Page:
Philip Roth's The Professor of Desire is the story of an adventurous man of intelligence and feeling trying to make his way to both pleasure and dignity through a world of sensual possibilities. Temptation comes to him in both ordinary and spectacular forms, and the novel charts the history of his desire from the early years, when he accedes to it totally, to the time when he attempts to domesticate his passions (and his wife's) and finally to that most surprising moment when desire ebbs and, frighteningly, seems on the brink of disappearance. The book explores, in all its painful ramifications, the pursuit and loss of erotic happiness.
Among the variety of places that comprise this world of sensual possibilities are the mountaintop resort hotel where David Kepesh spends his boyhood, the college in upstate New York where he begins life as a passionate man by describing himself to coeds he hopes to seduce with Lord Byron's dictum, "studious by day, dissolute by night"; a basement flat in London, where he lives with two Swedish girls, one of whom he even thinks fleetingly of turning into a prostitute. Drawing back from all that he comes to recognize as dangerous in himself, he takes up a serious, responsible vocation--as a professor of literature--but then, later, in California, takes up with Helen Baird, a young woman in flight from her own adventurous years in the Far East, which culminated in a narrowly aborted murder plot against her lover's wife. David marries this woman whom he thinks of as a "heroine," courageous in her sensual abandon as well as in her renunciations. The marriage, always at cross purposes, ends in disaster. Back now in New York City, Kepesh falls into a state of spiritual despair and physical impotence over the unhappiness he has caused himself and others. In his small sublet apartment he entertains his aging parents, who are puzzled by the course their only son's personal life has taken. While a persistent homosexual stranger conducts a ridiculous siege outside the door, and a champion womanizer attempts to reconvert him to satyrism, David himself wonders about his future as a lover of anyone. Then he meets Claire Ovington, a loving and orderly young teacher, "the most extraordinary ordinary person I've ever met." While in Europe on a romantic holiday, they travel to Kafka's grave in Prague, and afterwards, asleep in his mistress's arms, David dreams of a bizarre encounter with "Kafka's whore."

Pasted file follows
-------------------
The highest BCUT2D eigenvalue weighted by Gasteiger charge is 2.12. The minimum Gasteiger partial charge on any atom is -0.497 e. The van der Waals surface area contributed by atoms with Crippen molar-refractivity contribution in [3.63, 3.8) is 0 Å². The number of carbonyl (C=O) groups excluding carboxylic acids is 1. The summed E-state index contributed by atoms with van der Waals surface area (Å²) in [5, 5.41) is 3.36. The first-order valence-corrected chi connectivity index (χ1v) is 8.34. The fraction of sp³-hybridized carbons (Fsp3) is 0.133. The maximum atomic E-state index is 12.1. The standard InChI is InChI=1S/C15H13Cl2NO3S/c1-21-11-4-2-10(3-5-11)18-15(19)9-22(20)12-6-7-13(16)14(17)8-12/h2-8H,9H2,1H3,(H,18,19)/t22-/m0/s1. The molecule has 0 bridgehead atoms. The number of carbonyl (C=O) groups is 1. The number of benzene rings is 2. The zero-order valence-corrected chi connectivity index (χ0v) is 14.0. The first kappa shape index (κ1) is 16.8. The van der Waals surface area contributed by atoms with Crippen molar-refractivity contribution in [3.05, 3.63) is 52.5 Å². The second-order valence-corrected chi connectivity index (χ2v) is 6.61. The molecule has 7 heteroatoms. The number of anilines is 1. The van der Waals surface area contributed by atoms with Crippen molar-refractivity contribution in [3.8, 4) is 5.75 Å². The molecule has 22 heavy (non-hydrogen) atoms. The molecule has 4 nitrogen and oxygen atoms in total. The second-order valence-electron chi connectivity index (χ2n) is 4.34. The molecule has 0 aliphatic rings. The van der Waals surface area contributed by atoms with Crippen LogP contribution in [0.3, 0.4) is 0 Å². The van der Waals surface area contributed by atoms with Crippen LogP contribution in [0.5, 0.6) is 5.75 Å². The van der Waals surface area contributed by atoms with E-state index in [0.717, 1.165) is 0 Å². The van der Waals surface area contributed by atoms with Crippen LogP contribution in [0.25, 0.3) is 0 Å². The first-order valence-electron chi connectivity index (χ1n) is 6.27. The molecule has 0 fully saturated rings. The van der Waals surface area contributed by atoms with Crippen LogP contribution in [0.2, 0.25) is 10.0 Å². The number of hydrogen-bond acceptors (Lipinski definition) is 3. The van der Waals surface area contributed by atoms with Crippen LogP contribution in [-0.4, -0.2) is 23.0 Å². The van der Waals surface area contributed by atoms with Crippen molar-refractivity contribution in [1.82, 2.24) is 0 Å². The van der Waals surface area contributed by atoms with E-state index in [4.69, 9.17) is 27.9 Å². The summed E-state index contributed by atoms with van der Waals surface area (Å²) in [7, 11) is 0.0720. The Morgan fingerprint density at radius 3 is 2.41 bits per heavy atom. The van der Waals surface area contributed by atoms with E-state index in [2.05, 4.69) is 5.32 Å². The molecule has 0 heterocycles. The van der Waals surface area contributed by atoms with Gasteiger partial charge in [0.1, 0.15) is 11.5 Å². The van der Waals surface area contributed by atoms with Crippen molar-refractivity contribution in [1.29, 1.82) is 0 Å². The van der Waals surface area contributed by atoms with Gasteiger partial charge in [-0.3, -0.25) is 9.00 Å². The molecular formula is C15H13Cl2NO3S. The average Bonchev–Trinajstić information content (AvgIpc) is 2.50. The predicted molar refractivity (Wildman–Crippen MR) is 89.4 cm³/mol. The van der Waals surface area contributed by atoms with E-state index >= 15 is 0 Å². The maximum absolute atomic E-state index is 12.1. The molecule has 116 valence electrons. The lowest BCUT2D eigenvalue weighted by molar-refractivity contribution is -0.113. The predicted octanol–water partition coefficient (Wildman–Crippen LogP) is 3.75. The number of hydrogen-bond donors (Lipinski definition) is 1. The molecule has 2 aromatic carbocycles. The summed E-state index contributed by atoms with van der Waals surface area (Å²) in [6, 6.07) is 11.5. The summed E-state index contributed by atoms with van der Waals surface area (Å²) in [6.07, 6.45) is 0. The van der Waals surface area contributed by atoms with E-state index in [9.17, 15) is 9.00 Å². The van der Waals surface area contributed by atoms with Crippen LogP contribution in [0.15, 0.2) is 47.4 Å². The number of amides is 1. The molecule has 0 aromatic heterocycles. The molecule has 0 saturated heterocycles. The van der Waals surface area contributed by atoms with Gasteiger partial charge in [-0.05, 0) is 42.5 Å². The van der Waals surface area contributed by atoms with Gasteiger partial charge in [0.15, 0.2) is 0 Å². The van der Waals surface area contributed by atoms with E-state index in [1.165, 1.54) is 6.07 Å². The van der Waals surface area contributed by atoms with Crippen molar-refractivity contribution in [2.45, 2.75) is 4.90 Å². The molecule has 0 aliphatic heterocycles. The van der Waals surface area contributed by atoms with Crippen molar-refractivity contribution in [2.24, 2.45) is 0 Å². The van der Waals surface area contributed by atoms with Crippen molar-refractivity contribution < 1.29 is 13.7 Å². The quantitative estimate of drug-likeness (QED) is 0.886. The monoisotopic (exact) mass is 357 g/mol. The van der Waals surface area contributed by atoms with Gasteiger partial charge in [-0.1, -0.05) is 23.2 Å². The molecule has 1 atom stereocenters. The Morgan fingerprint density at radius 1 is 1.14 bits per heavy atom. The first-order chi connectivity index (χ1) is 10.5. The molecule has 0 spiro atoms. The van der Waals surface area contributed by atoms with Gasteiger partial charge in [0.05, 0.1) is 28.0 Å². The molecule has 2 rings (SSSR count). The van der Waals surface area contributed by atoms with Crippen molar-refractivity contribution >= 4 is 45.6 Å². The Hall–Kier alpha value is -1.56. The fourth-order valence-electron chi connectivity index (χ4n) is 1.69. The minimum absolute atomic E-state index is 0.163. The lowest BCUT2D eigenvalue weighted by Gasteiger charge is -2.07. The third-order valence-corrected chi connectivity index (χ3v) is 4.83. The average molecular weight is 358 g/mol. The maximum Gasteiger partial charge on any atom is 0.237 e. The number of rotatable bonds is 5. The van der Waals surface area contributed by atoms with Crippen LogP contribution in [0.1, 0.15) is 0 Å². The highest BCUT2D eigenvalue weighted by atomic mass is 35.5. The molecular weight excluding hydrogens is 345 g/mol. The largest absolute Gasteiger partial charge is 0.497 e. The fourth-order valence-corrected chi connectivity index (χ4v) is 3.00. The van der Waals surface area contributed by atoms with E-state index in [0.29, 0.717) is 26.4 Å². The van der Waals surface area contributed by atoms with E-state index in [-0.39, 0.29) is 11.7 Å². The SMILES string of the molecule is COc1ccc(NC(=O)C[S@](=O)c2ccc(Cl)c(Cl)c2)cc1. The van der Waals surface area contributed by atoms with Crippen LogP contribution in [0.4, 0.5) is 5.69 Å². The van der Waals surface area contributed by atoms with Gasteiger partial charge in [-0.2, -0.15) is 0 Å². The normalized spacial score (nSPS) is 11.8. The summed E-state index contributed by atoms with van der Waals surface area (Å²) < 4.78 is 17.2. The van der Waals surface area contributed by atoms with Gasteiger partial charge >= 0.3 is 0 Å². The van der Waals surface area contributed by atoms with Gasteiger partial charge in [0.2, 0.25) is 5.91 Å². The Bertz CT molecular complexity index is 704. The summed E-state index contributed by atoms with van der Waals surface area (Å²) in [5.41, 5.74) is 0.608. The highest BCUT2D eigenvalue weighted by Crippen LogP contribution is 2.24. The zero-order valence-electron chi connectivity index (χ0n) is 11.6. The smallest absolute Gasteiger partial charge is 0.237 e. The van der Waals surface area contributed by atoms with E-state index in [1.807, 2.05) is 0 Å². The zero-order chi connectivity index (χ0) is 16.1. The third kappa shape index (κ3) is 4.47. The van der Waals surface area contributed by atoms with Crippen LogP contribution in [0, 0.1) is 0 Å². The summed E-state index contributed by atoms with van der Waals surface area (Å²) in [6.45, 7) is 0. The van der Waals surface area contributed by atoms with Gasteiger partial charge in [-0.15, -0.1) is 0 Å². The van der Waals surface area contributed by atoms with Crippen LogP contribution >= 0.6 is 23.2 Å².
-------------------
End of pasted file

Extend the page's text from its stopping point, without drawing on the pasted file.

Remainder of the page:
Finally, in a rented Catskill house not far from the resort hotel where he was raised, David and Claire spend an idyllic summer, seemingly blessed by permanence and love. Kepesh's widowed father arrives for Labor Day weekend, with his friend, a concentration-camp survivor who has become old Mr. Kepesh's dearest companion. Their presence reinforces David's growing sense of the fragility of all existence, and in the last third of this novel--in a long conclusion that may be as moving as anything in contemporary fiction--Roth brings together all the strands of Kepesh's story in final scenes that are distinguished by an incomparably elegiac tone.